Treasure map tips

  • 4 and 5-matches are king. Always look for them, almost always take them. Look for ways to predictably chain or transform into them. My turns-left counter usually peaks around 30.

  • There are three spots, around the most common setup of gems ready to match-4, where you could drop or create a 5th gem that will make it a 5-match on your next action. Paying a turn to get a 5-match is better than taking a 4-match now, because you get two opportunities for chaining out of it rather than just one (if your setup is relatively safe from bad transforms).

  • There are four spots, around four gems in a diamond shape, where you could drop or create a 5th gem that will make it a 5-match on your next action.

  • Silver, gold, and bags (and before long brown boxes) are volatile. That’s because even though one or two such gems may be orphaned, lower-level gems will match nearby and create opportunities to clear them.

  • For the same reason, copper is non-volatile. Orphaned copper is a dead part of your board. So always keep an eye on the copper in the lower half and watch for ways to clear it inexpensively. You often won’t be able to do it for free, but at least try to guarantee a couple steps of chain. When you do really well at this, silver becomes non-volatile since the copper is gone, so give it the same treatment.

  • The middle of the board is volatile, while the edges are not. That’s because for any given gem, some of the possible shapes created by chaining that would clear that gem would extend beyond the edge of the board, ruling them out. Therefore, boxes tend to appear in the middle faster than the edges. Work with this effect by swapping existing boxes toward the middle when you can. For the same reason, a match-3 in the middle has much better average returns via lucky chaining than a match-3 on the edge.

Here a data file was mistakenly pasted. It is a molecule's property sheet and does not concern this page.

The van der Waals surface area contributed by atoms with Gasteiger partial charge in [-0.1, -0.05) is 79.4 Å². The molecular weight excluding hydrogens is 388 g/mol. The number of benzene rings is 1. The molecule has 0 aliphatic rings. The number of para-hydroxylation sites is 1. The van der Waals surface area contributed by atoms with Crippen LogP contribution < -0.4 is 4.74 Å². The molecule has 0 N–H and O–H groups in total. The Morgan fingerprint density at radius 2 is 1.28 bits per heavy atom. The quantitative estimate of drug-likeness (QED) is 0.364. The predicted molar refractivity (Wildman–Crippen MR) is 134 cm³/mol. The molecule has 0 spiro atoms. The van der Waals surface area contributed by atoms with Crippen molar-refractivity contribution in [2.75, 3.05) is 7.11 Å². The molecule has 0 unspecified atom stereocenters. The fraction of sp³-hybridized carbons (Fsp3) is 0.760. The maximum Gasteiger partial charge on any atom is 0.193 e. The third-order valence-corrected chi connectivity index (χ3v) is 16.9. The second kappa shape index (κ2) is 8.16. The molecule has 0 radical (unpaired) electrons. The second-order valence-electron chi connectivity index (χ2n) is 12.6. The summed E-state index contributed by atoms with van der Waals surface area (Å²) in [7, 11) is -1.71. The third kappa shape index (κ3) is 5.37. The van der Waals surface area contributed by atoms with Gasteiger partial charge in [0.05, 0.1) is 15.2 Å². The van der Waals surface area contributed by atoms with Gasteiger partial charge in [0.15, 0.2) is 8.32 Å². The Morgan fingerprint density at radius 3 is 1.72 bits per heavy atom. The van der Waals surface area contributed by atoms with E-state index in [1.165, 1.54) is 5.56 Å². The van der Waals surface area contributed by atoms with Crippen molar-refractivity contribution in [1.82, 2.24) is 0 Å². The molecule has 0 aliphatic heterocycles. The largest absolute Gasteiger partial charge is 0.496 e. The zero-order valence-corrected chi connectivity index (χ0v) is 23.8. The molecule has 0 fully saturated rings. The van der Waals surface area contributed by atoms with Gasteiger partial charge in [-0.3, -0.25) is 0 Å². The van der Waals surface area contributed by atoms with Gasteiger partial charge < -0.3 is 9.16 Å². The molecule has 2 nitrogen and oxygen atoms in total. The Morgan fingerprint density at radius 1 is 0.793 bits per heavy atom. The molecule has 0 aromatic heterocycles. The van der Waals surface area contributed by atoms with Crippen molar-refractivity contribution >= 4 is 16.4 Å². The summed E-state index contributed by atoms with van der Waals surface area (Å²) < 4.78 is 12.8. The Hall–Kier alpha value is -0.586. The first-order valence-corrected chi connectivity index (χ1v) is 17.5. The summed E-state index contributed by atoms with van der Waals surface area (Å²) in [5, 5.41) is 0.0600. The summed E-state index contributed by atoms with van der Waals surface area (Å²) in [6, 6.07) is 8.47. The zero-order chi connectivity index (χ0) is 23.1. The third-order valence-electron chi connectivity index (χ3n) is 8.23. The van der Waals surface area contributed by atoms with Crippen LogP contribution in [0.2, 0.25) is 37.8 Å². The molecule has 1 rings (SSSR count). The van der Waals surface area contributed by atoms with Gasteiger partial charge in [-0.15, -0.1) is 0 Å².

• Keep an eye out for green boxes that get made in the top half of your board and look for ways to drop them down inexpensively. A single one up there can seriously diminish your chaining luck.

  • A multi-step way of creating a green or red box may not worth it if you have to pay a turn for every step – just make more of the next-lower gem nearby instead. A multi-step way of creating a vault probably IS worth it – and you’ll usually notice the better-quality chaining you get right afterwards.

  • When executing a multi-step plan, after every step check for new 4/5 match opportunities elsewhere.

  • If you don’t have a good move, and see xx.xx in one of the top two rows, doing a match-3 that drops a column through the middle gives a ~1/4 chance of making a match-5 this turn and another ~1/4 chance of being able to make one next turn. Good deal.

  • Vaults can’t be swapped, even to match a different gem type. So if you can afford it, put off matching red boxes until you can drop the vault on the bottom row. A gem under a vault is probably dead weight. For similar reasons, try to drop your second vault right to the side of the first.

  • Go ahead and match-4/5 with brown or green boxes whenever you can, rather than “saving” 1-2 of them by doing a 3-match instead. Better to have the extra turn plus the extra board space for more volatile gems. Several times I’ve been down to 1 turn left and then built back up to 10+ because I was willing to do this.